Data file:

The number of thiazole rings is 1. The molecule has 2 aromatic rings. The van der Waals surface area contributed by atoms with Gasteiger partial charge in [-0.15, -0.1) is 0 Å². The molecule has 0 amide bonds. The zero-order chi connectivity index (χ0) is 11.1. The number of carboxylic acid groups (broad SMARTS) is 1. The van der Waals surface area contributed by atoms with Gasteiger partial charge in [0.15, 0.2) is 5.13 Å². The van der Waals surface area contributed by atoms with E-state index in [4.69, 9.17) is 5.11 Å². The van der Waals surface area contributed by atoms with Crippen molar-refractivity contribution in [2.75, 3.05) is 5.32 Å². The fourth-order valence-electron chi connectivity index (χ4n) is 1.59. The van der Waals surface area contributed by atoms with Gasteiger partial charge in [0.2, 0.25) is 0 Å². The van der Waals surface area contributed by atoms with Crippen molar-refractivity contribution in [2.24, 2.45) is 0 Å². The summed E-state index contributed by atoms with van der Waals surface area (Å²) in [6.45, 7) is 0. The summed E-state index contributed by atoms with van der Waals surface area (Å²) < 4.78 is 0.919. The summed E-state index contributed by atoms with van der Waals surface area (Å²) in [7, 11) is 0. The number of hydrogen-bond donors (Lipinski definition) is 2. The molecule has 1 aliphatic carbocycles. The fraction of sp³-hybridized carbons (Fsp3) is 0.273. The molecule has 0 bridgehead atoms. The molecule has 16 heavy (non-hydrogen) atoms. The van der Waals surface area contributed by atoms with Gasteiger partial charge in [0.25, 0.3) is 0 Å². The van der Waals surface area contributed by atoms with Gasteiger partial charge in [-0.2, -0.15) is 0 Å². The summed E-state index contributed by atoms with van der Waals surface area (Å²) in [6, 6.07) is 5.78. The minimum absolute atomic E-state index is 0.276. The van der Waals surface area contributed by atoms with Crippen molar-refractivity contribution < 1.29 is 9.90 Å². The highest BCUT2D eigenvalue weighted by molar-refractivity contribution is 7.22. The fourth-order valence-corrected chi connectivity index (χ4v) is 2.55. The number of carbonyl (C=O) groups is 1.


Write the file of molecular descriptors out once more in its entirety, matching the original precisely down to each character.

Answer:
The number of thiazole rings is 1. The molecule has 2 aromatic rings. The van der Waals surface area contributed by atoms with Gasteiger partial charge in [-0.15, -0.1) is 0 Å². The molecule has 0 amide bonds. The zero-order chi connectivity index (χ0) is 11.1. The number of carboxylic acid groups (broad SMARTS) is 1. The van der Waals surface area contributed by atoms with Gasteiger partial charge in [0.15, 0.2) is 5.13 Å². The van der Waals surface area contributed by atoms with E-state index in [4.69, 9.17) is 5.11 Å². The van der Waals surface area contributed by atoms with Crippen molar-refractivity contribution in [2.75, 3.05) is 5.32 Å². The fourth-order valence-electron chi connectivity index (χ4n) is 1.59. The van der Waals surface area contributed by atoms with Gasteiger partial charge in [0.2, 0.25) is 0 Å². The van der Waals surface area contributed by atoms with Crippen molar-refractivity contribution in [2.24, 2.45) is 0 Å². The summed E-state index contributed by atoms with van der Waals surface area (Å²) in [6.45, 7) is 0. The summed E-state index contributed by atoms with van der Waals surface area (Å²) < 4.78 is 0.919. The summed E-state index contributed by atoms with van der Waals surface area (Å²) in [7, 11) is 0. The number of hydrogen-bond donors (Lipinski definition) is 2. The molecule has 1 aliphatic carbocycles. The fraction of sp³-hybridized carbons (Fsp3) is 0.273. The molecule has 0 bridgehead atoms. The molecule has 16 heavy (non-hydrogen) atoms. The van der Waals surface area contributed by atoms with Gasteiger partial charge in [0.25, 0.3) is 0 Å². The van der Waals surface area contributed by atoms with Gasteiger partial charge in [-0.2, -0.15) is 0 Å². The summed E-state index contributed by atoms with van der Waals surface area (Å²) in [6, 6.07) is 5.78. The minimum absolute atomic E-state index is 0.276. The van der Waals surface area contributed by atoms with Crippen molar-refractivity contribution < 1.29 is 9.90 Å². The highest BCUT2D eigenvalue weighted by molar-refractivity contribution is 7.22. The fourth-order valence-corrected chi connectivity index (χ4v) is 2.55. The number of carbonyl (C=O) groups is 1.